I attended a forum today on No Child Left Behind (NCLB), the major federal education law. The event took place in a U.S. House office building on Capitol Hill; it was organized by the American Youth Policy Forum.
I have long wondered how the federal government gains so much power simply by spending $30 billion/year on education from kindergarten through 12th grade. That’s only 8 percent of education spending. NCLB is extremely unpopular in some areas, so I never understood why no local jurisdictions (or even states) have turned down the federal aid. Compliance is not mandatory; a state could pull out of the NCLB regime if it were willing to forego the money. From the complaints of many education leaders, it sounds as if the dollar costs imposed by NCLB are greater than the benefits. Today I learned that while federal monies cover 8 percent of the cost of k-12 education, they fund about half of state education agencies’ costs. In other words, half of the salary positions in state departments of ed are directly dependent on federal funding. So these state agencies feel a need to comply with NCLB; and they have regulatory power over local jurisdictions. I don’t know if this is true, but the source was knowledgeable, and it makes sense.
I’m with Cole Campbell at a Kettering Foundation event in Ohio. Cole is the former editor of the St. Louis Post-Dispatch and a consistently interesting thinker about the media. It so happens that he is also the current “guest blogger” on PressThink. I strongly recommend his piece, which is about the way that the press has created the Democratic primary story line so far. Howard Dean is now the almost-dead-former-front-runner. His “goose is cooked,” according to the latest punditry. But why was Dean the front-runner–indeed, the presumptive nominee–and why is he now on the ropes? All that voters have done is to participate in the overlooked Washington primary and the Iowa caucuses (where just 61,000 people participated). The rest of the epic of dramatic rises and collapses is all a media construction. Cole is able to call the press on this because they were wrong; Dean lost when they predicted that he would win. In the typical case, they are equally or more influential, but their predictions come true, so hardly anyone complains.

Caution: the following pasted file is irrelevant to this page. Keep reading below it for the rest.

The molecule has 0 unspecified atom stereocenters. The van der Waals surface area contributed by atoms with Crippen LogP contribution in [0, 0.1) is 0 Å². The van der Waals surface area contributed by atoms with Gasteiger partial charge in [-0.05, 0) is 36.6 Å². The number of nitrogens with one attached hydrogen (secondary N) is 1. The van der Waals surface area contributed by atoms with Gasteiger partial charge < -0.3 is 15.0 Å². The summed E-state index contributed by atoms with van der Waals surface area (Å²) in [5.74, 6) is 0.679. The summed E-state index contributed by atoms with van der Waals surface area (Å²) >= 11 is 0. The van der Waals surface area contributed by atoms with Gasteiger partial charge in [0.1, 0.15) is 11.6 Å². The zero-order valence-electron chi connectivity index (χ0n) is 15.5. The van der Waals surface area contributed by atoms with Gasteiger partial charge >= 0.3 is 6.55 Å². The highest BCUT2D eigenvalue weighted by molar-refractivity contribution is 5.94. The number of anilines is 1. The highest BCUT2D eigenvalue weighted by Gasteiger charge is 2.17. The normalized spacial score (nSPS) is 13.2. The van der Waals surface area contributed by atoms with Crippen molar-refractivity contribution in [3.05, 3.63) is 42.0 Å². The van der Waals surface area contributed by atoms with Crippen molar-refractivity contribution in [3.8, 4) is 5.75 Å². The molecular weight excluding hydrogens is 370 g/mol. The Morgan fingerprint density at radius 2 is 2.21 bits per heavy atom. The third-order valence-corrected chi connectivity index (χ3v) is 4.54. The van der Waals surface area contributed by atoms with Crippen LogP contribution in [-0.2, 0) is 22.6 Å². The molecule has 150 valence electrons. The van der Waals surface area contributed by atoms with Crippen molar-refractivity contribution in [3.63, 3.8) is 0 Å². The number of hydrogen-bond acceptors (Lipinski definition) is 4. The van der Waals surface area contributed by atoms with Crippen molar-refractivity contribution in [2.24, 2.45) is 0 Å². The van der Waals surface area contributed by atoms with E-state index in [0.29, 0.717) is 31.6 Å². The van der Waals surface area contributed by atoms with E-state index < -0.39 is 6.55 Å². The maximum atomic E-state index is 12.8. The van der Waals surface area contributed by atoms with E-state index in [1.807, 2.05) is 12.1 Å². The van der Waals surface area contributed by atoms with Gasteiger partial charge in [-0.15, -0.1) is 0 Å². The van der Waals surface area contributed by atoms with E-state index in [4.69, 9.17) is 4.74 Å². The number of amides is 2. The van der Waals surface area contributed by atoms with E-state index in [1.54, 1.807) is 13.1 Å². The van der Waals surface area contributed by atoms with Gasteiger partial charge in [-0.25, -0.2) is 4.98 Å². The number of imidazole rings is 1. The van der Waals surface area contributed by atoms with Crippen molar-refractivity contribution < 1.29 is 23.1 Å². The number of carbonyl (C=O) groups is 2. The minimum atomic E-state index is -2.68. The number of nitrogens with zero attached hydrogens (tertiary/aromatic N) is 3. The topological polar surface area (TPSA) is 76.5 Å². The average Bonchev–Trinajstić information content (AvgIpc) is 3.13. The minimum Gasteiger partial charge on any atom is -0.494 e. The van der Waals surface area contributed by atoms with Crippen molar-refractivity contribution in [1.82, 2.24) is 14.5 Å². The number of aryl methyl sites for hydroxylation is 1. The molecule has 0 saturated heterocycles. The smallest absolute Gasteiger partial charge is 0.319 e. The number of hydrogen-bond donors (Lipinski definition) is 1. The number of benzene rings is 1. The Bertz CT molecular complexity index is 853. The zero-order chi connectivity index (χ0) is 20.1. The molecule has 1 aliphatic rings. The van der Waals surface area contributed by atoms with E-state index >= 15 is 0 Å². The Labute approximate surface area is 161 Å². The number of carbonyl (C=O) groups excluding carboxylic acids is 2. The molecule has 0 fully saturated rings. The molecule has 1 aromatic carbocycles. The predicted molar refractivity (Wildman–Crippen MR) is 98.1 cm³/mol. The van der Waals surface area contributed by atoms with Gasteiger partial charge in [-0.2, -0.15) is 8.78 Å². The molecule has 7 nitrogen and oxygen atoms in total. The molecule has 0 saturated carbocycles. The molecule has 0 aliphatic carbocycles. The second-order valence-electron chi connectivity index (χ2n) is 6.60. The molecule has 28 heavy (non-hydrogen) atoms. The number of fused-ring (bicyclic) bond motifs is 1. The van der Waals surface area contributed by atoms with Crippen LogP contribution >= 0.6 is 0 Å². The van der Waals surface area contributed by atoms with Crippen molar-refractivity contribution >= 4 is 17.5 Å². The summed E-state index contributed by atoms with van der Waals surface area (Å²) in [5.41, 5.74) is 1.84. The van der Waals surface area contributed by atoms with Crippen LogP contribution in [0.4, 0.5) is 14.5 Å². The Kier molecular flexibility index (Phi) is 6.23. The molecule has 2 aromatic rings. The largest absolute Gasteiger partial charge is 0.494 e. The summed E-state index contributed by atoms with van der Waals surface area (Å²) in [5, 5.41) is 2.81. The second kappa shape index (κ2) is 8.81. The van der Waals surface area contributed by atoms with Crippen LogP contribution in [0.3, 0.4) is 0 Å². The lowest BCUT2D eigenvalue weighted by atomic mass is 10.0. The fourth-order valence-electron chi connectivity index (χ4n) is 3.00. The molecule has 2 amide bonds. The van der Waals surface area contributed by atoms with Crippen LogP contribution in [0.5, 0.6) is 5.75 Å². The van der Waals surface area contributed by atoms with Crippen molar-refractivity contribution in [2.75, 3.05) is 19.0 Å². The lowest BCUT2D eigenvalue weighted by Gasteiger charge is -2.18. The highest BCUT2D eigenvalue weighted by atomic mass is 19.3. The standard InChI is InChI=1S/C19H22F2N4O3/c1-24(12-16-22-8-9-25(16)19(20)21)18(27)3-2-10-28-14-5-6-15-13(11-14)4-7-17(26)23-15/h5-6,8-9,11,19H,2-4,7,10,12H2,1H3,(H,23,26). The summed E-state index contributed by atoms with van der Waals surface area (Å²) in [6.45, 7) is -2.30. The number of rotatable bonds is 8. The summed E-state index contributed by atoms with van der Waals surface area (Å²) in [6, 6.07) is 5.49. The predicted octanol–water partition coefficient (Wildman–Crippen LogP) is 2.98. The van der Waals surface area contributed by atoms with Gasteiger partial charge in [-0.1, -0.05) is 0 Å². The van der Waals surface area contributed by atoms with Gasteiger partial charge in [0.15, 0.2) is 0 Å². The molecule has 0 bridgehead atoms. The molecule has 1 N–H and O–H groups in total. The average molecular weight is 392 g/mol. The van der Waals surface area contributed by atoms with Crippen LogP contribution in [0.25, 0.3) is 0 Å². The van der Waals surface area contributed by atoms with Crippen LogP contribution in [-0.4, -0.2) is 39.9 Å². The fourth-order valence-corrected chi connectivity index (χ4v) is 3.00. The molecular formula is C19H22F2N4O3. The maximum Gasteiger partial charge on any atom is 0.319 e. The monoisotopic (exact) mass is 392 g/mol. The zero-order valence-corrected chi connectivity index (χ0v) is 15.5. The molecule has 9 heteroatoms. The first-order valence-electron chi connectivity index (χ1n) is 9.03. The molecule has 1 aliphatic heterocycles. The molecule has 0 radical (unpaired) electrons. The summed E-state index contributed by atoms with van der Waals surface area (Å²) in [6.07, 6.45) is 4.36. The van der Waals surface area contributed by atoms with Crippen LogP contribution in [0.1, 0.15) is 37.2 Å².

Cole adds that reporters refused to take any blame for their mistaken predictions, instead treating Dean as responsible for failing to live up to their expectations of him. Cole concludes:
Conventional wisdom was turned on its head tonight,’ NBC’s Tim Russert said during Monday night?s broadcast coverage of the Iowa caucus. Russert never owned up to who the keepers of conventional wisdom are– he and his colleagues. The press tells itself that it is not implicated in the politics it molds and shapes. It presents itself as a campaign innocent. But everyone involved knows better.
It occurs to me that Dean’s infamous scream during his “concession speech” gave the press some cover. They should have been saying: “We’re sorry that we called the election wrong.” Instead, they were able to say: “Dean’s really a loser. Who knew?”
(Written in Oxford, OH): There is already too much post-Iowa punditry, but here are two points I would stress:
The two candidates who were endorsed by labor unions each got about 20 percent of union household votes. Unions were thus completely unable to deliver their own rank-and-file in a Democratic contest with a small turnout. This puts an exclamation point on a long sentence about the decline of labor power in America. I already thought that the SEIU and AFSCME endorsements of Dean reflected weakness. He had no significant prior relationship with them and owed them nothing. But they thought he had the best chance to win, and wanted to back a winner. In the old days, unions aspired to make winners, not ride along behind them.